Catastrophic harm

Nuclear weapons are the most destructive, inhumane and indiscriminate weapons ever created. Both in the scale of the devastation they cause, and in their uniquely persistent, spreading, genetically damaging radioactive fallout, they are unlike any other weapons. A single nuclear bomb detonated over a large city could kill millions of people. The use of tens or hundreds of nuclear bombs would disrupt the global climate, causing widespread famine.


Use, testing and production

Nuclear weapons have been used twice in warfare – on the Japanese cities of Hiroshima and Nagasaki in 1945. More than 210,000 innocent civilians died, while many more suffered acute injuries. Even if a nuclear weapon were never again exploded over a city, there are intolerable effects from the production, testing and deployment of nuclear arsenals that are experienced as an ongoing personal and community catastrophe by many people around the globe. This must inform and motivate efforts to eliminate these weapons.

Hiroshima and Nagasaki bombings
The legacy of nuclear testing
Nuclear weapons production
Diversion of public resources


Immediate and wider effects

Nuclear weapons are unique in their destructive power and the threat they pose to the environment and human survival. They release vast amounts of energy in the form of blast, heat and radiation. No adequate humanitarian response is possible. In addition to causing tens of millions of immediate deaths, a regional nuclear war involving around 100 Hiroshima-sized weapons would disrupt the global climate and agricultural production so severely that more than a billion people would be at risk of famine.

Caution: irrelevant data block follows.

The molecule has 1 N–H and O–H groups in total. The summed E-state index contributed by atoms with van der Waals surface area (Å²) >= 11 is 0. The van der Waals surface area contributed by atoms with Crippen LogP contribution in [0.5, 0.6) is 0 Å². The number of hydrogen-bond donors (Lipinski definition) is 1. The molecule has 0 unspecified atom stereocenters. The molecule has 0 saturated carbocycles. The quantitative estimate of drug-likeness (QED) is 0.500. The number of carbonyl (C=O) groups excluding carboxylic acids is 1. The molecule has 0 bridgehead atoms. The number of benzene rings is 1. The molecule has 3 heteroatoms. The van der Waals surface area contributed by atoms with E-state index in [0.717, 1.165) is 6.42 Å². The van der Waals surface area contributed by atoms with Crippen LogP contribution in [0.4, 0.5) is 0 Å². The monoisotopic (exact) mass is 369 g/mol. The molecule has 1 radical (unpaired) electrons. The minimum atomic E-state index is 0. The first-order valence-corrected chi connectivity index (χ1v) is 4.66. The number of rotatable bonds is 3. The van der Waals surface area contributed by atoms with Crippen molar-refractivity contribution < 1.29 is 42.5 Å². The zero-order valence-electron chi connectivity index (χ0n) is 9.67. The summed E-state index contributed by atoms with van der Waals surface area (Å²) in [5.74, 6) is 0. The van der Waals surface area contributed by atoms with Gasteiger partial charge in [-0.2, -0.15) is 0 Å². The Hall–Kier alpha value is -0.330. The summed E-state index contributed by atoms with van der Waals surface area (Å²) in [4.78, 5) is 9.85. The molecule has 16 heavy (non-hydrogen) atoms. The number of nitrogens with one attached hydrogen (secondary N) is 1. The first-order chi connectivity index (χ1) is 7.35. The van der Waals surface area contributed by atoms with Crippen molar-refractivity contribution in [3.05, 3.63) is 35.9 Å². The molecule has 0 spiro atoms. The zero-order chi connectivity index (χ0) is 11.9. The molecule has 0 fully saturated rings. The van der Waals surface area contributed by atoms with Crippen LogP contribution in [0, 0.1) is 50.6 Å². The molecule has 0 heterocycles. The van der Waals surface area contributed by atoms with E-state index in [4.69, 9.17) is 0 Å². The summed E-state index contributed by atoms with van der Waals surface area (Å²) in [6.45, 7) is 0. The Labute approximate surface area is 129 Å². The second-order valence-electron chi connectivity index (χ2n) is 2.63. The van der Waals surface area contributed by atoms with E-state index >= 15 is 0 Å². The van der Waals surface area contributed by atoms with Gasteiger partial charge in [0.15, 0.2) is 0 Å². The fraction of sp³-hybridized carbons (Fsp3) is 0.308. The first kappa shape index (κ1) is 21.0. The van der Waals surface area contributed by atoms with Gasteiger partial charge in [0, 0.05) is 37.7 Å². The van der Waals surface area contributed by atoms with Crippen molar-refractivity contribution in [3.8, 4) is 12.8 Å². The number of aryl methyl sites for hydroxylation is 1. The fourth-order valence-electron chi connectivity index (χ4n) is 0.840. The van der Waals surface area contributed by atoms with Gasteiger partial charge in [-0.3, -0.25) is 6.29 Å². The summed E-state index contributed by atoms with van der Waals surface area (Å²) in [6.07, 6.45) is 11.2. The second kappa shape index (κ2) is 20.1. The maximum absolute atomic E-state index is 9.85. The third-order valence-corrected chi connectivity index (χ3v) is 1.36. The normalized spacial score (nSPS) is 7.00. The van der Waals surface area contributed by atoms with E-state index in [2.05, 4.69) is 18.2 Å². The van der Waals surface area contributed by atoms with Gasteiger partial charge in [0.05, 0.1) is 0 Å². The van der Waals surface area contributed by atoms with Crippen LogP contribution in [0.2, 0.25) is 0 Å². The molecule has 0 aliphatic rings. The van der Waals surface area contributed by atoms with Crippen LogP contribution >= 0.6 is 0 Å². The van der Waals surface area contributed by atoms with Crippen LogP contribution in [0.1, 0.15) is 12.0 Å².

Blast, heat and radiation
Climate disruption and famine
Modelling the effects on cities
No humanitarian response


A humanitarian approach

ICAN believes that discussions about nuclear weapons must focus not on narrow concepts of national security, but on the effects of these weapons on human beings – our health, our societies and the environment on which we all depend for our lives and livelihoods. The processes that led to treaties banning landmines in 1997 and cluster munitions in 2008 demonstrated the importance of adopting a humanitarian based discourse. Today we must adopt a similar approach for nuclear weapons.

Outlawing inhumane weapons

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